June marks the conclusion of the college athletics calendar, and July’s arrival effectively signals the beginning of the 2013-14 season, at least for those of us in the biz, anyway. It all makes this week a good time to reflect back on the year that was in VCU Athletics.
A – is for Atlantic 10 Conference, in which, according to our slogan, the Rams were ‘all-in’. We were also all-in for another season of “Arrested Development” and Pop Tart ice cream sandwiches, so we’re having a good year. VCU competed in the A-10 for the first time in 2012-13, a move that has elevated the program’s national profile. The Rams’ first A-10 title came via the women’s tennis squad, followed by a men’s tennis crown days later. Meanwhile, several other sports (men’s basketball, women’s soccer, men’s soccer) reached the league’s championship final.
B – is for the Ball family, one of the driving forces behind the VCU Golf program. They’re like the Kennedy’s of VCU Golf, but with a better short game. Matt Ball may have just completed his 14th season with the Rams, but this one was surely different than the others. That’s because 40 percent of his starting lineup was occupied by sons Adam and Matt Jr. Son Adam, a freshman, led the Rams in scoring average (73.53) this year, while Matt Jr., a junior, placed seventh at the A-10 Championship and was named to the league’s All-Academic Team.
C – is for Courtney Conrad, the alliteratively named star of the women’s soccer team. Conrad led the Rams with 11 goals, including five game-winners, and received All-Mid-Atlantic by the NSCAA.
D – is for Daniels, Troy. If you are a fan of basketball players who score three points at a time (and the signed, obscure Mark Price picture in my dining room proves I am), then you would’ve enjoyed Daniels’ 2012-13 season. In 36 games, Daniels bombed a school-record 124 three-pointers, including games of 11, nine and eight.
E – is for education, another area the Rams excelled. VCU student-athletes posted a 3.02 GPA during the Fall 2012 Semester, the highest in school history. Derek Zoolander can go build his Center For Kids Who Can’t Read Good somewhere else. We’re good.
F – is for Fantastic Freshmen for the Fortuitous Future of VCU Athletics, although Fantastic Freshmen is also acceptable. There were many for VCU in 2012-13, including (but not limited to) men’s soccer’s Devon Fisher and Dennis Castillo, men’s basketball’s Melvin Johnson, women’s hoops’ Jessica Pellechio, men’s tennis’ Michael Voscek, women’s tennis’ Yukako Noi, golf’s Adam Ball and Steffen Harm, and many others.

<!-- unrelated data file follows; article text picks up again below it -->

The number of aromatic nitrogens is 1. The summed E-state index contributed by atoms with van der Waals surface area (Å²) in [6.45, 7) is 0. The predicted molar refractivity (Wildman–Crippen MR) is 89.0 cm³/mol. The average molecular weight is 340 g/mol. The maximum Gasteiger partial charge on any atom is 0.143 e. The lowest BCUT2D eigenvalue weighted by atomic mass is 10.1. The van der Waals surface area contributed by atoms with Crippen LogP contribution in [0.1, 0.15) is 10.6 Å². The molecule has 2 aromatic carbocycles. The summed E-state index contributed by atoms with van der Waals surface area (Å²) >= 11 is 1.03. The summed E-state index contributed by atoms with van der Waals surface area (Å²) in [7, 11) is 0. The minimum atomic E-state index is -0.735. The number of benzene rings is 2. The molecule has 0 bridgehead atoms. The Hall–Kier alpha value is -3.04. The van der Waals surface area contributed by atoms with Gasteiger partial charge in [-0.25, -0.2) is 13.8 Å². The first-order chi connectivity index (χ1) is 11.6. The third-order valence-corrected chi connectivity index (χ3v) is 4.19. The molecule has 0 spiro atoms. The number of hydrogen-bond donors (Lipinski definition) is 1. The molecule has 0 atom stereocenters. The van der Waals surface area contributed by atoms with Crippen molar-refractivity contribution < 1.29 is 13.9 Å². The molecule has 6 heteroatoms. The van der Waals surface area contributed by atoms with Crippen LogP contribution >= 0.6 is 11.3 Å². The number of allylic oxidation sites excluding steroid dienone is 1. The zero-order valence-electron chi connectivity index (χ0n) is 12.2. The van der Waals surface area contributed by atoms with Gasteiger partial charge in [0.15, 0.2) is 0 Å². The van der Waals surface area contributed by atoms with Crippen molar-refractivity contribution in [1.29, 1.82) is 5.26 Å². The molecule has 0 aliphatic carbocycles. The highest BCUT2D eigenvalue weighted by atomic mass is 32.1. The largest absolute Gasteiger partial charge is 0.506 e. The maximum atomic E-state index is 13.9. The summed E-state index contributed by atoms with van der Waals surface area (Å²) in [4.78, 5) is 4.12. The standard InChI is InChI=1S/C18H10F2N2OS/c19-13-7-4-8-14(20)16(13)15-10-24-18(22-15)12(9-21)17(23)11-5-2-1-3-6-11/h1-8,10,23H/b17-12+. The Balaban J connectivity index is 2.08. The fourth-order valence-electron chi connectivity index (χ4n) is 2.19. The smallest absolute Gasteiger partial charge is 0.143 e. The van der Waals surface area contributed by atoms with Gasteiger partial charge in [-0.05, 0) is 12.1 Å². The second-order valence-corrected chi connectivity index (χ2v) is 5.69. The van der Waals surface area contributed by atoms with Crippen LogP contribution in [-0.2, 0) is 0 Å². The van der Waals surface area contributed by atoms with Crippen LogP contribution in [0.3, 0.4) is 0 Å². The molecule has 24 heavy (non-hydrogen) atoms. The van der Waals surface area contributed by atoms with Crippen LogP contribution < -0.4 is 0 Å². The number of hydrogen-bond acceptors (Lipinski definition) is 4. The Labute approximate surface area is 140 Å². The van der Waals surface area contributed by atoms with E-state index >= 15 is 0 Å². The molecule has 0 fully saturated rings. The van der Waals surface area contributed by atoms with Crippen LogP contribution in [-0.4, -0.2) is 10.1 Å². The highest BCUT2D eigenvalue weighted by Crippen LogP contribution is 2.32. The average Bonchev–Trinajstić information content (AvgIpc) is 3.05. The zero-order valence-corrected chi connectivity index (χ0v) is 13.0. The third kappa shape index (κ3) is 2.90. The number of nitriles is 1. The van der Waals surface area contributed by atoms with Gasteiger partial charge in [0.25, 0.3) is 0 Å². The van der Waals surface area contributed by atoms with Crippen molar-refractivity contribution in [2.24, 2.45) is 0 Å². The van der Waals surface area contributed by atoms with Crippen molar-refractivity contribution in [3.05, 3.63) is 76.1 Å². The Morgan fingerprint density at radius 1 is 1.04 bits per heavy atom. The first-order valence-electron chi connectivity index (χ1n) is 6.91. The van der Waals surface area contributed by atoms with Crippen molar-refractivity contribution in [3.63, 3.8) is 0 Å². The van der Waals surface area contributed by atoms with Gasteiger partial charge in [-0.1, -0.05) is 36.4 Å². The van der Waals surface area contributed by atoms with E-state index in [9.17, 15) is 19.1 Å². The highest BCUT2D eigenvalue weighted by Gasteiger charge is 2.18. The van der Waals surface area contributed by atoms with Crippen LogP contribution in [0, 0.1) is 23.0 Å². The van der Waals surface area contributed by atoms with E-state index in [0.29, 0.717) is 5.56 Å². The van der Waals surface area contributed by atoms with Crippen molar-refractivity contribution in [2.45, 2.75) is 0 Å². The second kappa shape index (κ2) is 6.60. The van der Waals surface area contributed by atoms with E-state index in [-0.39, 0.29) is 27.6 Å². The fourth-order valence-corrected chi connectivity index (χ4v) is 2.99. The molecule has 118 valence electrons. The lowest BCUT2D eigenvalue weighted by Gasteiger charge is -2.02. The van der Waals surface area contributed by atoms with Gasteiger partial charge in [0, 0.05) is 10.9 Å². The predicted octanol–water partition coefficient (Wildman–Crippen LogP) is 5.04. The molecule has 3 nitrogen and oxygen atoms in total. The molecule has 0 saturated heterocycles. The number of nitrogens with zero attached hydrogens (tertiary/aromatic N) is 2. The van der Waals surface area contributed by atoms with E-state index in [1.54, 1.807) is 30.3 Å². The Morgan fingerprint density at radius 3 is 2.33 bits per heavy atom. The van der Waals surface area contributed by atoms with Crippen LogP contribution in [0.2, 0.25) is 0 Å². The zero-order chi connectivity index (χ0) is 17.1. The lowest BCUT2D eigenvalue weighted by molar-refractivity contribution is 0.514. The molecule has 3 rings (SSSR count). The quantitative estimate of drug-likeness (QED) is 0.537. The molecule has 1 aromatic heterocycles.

G – is for goal scoring, the specialty of field hockey’s Kelsey Scherrer, who became VCU’s all-time leader in 2012. Scherrer, who led the Rams with 16 goals last season, broke Alycia Yoder’s 18-year-old mark of 38 career goals and finished her outstanding career with 53.
H – is for Hits, as in Joey Hits, the nickname I created five seconds ago for VCU hit machine and third baseman Joey Cujas for the sole purpose of this article. But Cujas’ hitting is no joke. In three seasons with the Rams, the Midlothian native hasn’t hit worse than .321. This year, he batted .333 and piled 72 more hits onto his career total of 226. Cujas has a shot, albeit a challenging one, of catching VCU all-time hits leader Eric Suave (317) next year.
I – is for in the polls, where three VCU programs appeared this year. The men’s basketball team returned to the polls for the first time in the regular season since 1985. VCU was ranked as high as 19th in the Associated Press and 16th in the Coaches Poll during the season. The Rams were ranked 23rd in the final Coaches Poll of the year. The VCU Men’s Soccer team climbed as high as 19th in 2012 and were ranked 25th by the NSCAA at the end of the season. Meanwhile, the Men’s Tennis squad also cracked the top 25 during the regular season and finished 2013 just outside that threshold.
J – is for Jason Johnson, who was selected 13th overall by the Houston Dynamo in the 2012 Major League Soccer SuperDraft. A speedy forward, Johnson scored 28 goals in three seasons with the Rams, and helped return the program to national prominence.
K – is for Kostin, Paul. The longtime VCU tennis coach won his 1,000th match this season. He is one of just four Division I coaches to reach that milestone. At 59, he shows no signs of slowing down anytime soon.
L – is for left-handers, southpaws, portsiders. You get the idea. The VCU baseball team was chock full of more left-handed talent than the National Association of Left-Handed Golfers. Heath Dwyer (7-6, 2.78 ERA), Ryan Farrar (4-6, 4.36 ERA) and Matt Lees (2-6, 1.22 ERA, 11 saves) helped comprise a VCU pitching staff that posted a 3.87 ERA this spring.
M – is for Marlene Stollings, who recently completed her first season leading the women’s basketball program. Long considered an excellent recruiter, Stollings has already assembled a head-turning class for 2013-14. The Rams’ six-player class has been ranked tops in the A-10 and in the top 40 nationally, and that was before the addition of Auburn transfer Chadarryl Clay.